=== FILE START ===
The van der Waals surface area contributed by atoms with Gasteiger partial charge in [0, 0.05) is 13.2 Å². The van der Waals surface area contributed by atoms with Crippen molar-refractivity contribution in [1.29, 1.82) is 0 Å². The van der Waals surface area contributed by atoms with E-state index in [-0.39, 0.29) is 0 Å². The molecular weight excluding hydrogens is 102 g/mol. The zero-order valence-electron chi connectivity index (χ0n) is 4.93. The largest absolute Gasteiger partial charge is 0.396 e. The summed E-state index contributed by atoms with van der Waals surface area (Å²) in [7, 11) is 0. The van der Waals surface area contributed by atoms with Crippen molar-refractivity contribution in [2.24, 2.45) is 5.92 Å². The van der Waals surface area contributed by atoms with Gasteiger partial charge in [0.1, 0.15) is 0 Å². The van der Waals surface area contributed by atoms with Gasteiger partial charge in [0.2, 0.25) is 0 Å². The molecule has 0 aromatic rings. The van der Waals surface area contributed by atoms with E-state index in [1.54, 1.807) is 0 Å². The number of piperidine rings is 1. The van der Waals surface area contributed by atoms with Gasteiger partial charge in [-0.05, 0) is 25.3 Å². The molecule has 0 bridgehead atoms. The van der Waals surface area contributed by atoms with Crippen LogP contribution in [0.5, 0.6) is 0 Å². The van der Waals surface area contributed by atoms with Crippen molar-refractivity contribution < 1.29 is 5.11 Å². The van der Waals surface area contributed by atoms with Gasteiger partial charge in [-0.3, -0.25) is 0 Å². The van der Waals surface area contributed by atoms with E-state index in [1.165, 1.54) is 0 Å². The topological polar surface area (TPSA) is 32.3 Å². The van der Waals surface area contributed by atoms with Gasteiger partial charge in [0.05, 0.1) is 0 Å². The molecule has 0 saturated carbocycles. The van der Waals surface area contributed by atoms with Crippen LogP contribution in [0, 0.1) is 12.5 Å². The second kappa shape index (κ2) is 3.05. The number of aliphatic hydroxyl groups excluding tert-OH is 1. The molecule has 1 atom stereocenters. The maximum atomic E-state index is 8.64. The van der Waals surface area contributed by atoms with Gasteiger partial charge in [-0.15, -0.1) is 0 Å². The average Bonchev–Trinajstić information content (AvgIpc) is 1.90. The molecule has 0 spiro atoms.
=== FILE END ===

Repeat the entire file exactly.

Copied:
The van der Waals surface area contributed by atoms with Gasteiger partial charge in [0, 0.05) is 13.2 Å². The van der Waals surface area contributed by atoms with Crippen molar-refractivity contribution in [1.29, 1.82) is 0 Å². The van der Waals surface area contributed by atoms with E-state index in [-0.39, 0.29) is 0 Å². The molecular weight excluding hydrogens is 102 g/mol. The zero-order valence-electron chi connectivity index (χ0n) is 4.93. The largest absolute Gasteiger partial charge is 0.396 e. The summed E-state index contributed by atoms with van der Waals surface area (Å²) in [7, 11) is 0. The van der Waals surface area contributed by atoms with Crippen molar-refractivity contribution in [2.24, 2.45) is 5.92 Å². The van der Waals surface area contributed by atoms with Gasteiger partial charge in [0.1, 0.15) is 0 Å². The van der Waals surface area contributed by atoms with Gasteiger partial charge in [0.2, 0.25) is 0 Å². The molecule has 0 aromatic rings. The van der Waals surface area contributed by atoms with E-state index in [1.54, 1.807) is 0 Å². The number of piperidine rings is 1. The van der Waals surface area contributed by atoms with Gasteiger partial charge in [-0.05, 0) is 25.3 Å². The molecule has 0 bridgehead atoms. The van der Waals surface area contributed by atoms with Crippen LogP contribution in [0.5, 0.6) is 0 Å². The van der Waals surface area contributed by atoms with Crippen molar-refractivity contribution < 1.29 is 5.11 Å². The van der Waals surface area contributed by atoms with Gasteiger partial charge in [-0.3, -0.25) is 0 Å². The van der Waals surface area contributed by atoms with E-state index in [1.165, 1.54) is 0 Å². The topological polar surface area (TPSA) is 32.3 Å². The van der Waals surface area contributed by atoms with Gasteiger partial charge in [0.05, 0.1) is 0 Å². The molecule has 0 saturated carbocycles. The van der Waals surface area contributed by atoms with Crippen LogP contribution in [0, 0.1) is 12.5 Å². The second kappa shape index (κ2) is 3.05. The number of aliphatic hydroxyl groups excluding tert-OH is 1. The molecule has 1 atom stereocenters. The maximum atomic E-state index is 8.64. The van der Waals surface area contributed by atoms with Gasteiger partial charge in [-0.15, -0.1) is 0 Å². The average Bonchev–Trinajstić information content (AvgIpc) is 1.90. The molecule has 0 spiro atoms.